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7E7’s Key to Success May Be Overseas

Times Staff Writer

The first customers for Boeing Co.'s proposed 7E7 passenger jet are likely to be airlines in Asia or the Middle East after interest in the fuel-efficient mid-size aircraft surged in recent weeks with signs of recovery in international air travel.

Singapore Airlines Chief Executive Chew Choon Seng said his airline was considering becoming one of the launch customers for the new airplane.

“It does appear to have application and good use for us,” Chew said during an interview last week at the airline’s headquarters in Singapore. “In principle it is an aircraft that can find a place in our fleet.”

Although Chew said there were still “lots of ifs and buts” before the airline decides to purchase Boeing’s new aircraft, his comments marked the first definitive interest in the 7E7 by an airline.

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The decision would be critical to the success of Boeing’s proposed 7E7 project, its first new line of aircraft in more than a decade. Analysts said the 7E7 was the centerpiece of the future commercial aircraft business for Boeing, which last year for the first time delivered fewer airplanes than its European archrival Airbus.

If Boeing builds the 7E7, it plans to assemble the aircraft in Everett, Wash., where it has built larger twin-aisle planes such as the 747.

Analysts estimated that Boeing would spend $6 billion to $8 billion developing the plane.

Singapore Airlines also helped launch Airbus’ new A380 super jumbo jet by committing to be one of the first customers for the mammoth, double-decked 555-passenger airplane. Singapore Airlines’ decision to buy 10 of the A380s -- with a list price of $250 million each -- had a cascading effect and bolstered the sale of the plane to other airlines. Singapore Airlines will be the first to put the Airbus plane into service in 2006.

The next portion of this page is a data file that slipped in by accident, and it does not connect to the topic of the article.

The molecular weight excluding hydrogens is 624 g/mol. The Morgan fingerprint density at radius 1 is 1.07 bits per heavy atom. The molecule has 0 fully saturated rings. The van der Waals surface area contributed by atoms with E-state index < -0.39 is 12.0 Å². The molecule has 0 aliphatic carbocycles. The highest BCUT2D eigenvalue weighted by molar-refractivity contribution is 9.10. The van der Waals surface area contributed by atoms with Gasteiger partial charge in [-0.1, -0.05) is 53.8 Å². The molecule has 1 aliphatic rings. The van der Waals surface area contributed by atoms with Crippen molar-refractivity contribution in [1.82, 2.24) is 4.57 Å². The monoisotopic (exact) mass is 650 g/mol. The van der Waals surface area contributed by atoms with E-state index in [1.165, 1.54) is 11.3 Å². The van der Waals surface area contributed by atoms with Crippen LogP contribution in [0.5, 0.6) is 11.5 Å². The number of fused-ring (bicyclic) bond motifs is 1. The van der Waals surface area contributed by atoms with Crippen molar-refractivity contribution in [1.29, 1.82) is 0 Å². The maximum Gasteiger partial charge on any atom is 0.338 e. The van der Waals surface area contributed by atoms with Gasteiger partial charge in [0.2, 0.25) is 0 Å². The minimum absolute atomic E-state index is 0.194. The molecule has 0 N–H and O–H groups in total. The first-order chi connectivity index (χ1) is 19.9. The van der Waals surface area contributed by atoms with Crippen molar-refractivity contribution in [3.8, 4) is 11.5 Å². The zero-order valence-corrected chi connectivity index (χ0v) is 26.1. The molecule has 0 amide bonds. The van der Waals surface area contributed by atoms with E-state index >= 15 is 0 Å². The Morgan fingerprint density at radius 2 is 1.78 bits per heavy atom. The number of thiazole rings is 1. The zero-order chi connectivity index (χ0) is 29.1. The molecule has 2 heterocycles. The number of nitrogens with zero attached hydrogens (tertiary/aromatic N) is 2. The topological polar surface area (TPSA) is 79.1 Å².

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In recent years Boeing has proposed and then canceled two new aircraft, including a larger 747 and a super-fast Sonic Cruiser. Airlines were initially wary of the proposal to build the 7E7, an aircraft that would use 20% less fuel than other mid-size jetliners.

But the remarks by Chew provided the clearest sign yet that airlines might not be resistant to operating both Airbus and Boeing’s new airplanes, although they are diametrically different in design.

Airbus believes that passengers will continue to rely on the traditional hub-and-spoke system, in which they fly to larger airports where they board larger airplanes, such as the A380, for long-haul flights across the Pacific or the Atlantic.

Boeing, however, insists that travelers prefer a more direct flight on a smaller airplane such as the 250-passenger 7E7, which would be able to take off from smaller regional airports and fly directly to a location in Asia or Europe.

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“There is a place for both” types of planes, Chew said, noting that his airline could use the A380 for a flight from Singapore to London and use the 7E7 for flights between Singapore and New Zealand.

Since December, when Boeing’s board approved marketing the 7E7 to airlines, company executives have been on whirlwind marketing trips across the globe. Later this month, they are scheduled to give a presentation in Hong Kong to several key Asian carriers including Singapore Airlines, Cathay Pacific and All Nippon Airways.

Analysts believe that if Singapore Airlines does not become one of the 7E7 launch customers, All Nippon Airways will, because several Japanese subcontractors have agreed to play a key role in building the airplane, providing up to 30% of the parts.

With U.S. airlines continuing to struggle through a downturn in air travel, this week a Boeing executive acknowledged that the first customer for the 7E7 probably would be a foreign airline. It would mark the first time that a Boeing aircraft would be launched without a U.S. carrier lined up as a customer.

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If Boeing can line up customers by year’s end, the first 7E7 could be in service by 2008.

Shares of Boeing closed down 12 cents at $44.37 Thursday on the New York Stock Exchange.


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